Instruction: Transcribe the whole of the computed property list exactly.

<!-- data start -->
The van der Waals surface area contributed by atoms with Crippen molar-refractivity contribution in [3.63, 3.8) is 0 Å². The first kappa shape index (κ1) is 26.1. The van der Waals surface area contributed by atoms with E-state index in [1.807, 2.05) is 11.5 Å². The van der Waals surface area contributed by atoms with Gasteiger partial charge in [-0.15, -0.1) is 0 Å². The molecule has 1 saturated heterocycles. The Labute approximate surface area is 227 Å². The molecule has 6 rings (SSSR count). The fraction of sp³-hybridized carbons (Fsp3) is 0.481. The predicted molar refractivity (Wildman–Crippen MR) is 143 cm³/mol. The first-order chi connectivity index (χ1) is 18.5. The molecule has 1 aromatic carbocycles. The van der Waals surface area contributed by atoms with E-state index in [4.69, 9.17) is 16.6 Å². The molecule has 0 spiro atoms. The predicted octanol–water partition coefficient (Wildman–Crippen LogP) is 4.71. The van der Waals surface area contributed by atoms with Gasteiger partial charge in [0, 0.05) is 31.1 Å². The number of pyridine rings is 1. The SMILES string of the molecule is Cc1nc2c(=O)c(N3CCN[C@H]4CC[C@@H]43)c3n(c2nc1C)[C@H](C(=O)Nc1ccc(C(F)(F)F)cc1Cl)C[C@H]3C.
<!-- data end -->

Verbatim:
The van der Waals surface area contributed by atoms with Crippen molar-refractivity contribution in [3.63, 3.8) is 0 Å². The first kappa shape index (κ1) is 26.1. The van der Waals surface area contributed by atoms with E-state index in [1.807, 2.05) is 11.5 Å². The van der Waals surface area contributed by atoms with Gasteiger partial charge in [-0.15, -0.1) is 0 Å². The molecule has 1 saturated heterocycles. The Labute approximate surface area is 227 Å². The molecule has 6 rings (SSSR count). The fraction of sp³-hybridized carbons (Fsp3) is 0.481. The predicted molar refractivity (Wildman–Crippen MR) is 143 cm³/mol. The first-order chi connectivity index (χ1) is 18.5. The molecule has 1 aromatic carbocycles. The van der Waals surface area contributed by atoms with E-state index in [4.69, 9.17) is 16.6 Å². The molecule has 0 spiro atoms. The predicted octanol–water partition coefficient (Wildman–Crippen LogP) is 4.71. The van der Waals surface area contributed by atoms with Gasteiger partial charge in [0, 0.05) is 31.1 Å². The number of pyridine rings is 1. The SMILES string of the molecule is Cc1nc2c(=O)c(N3CCN[C@H]4CC[C@@H]43)c3n(c2nc1C)[C@H](C(=O)Nc1ccc(C(F)(F)F)cc1Cl)C[C@H]3C.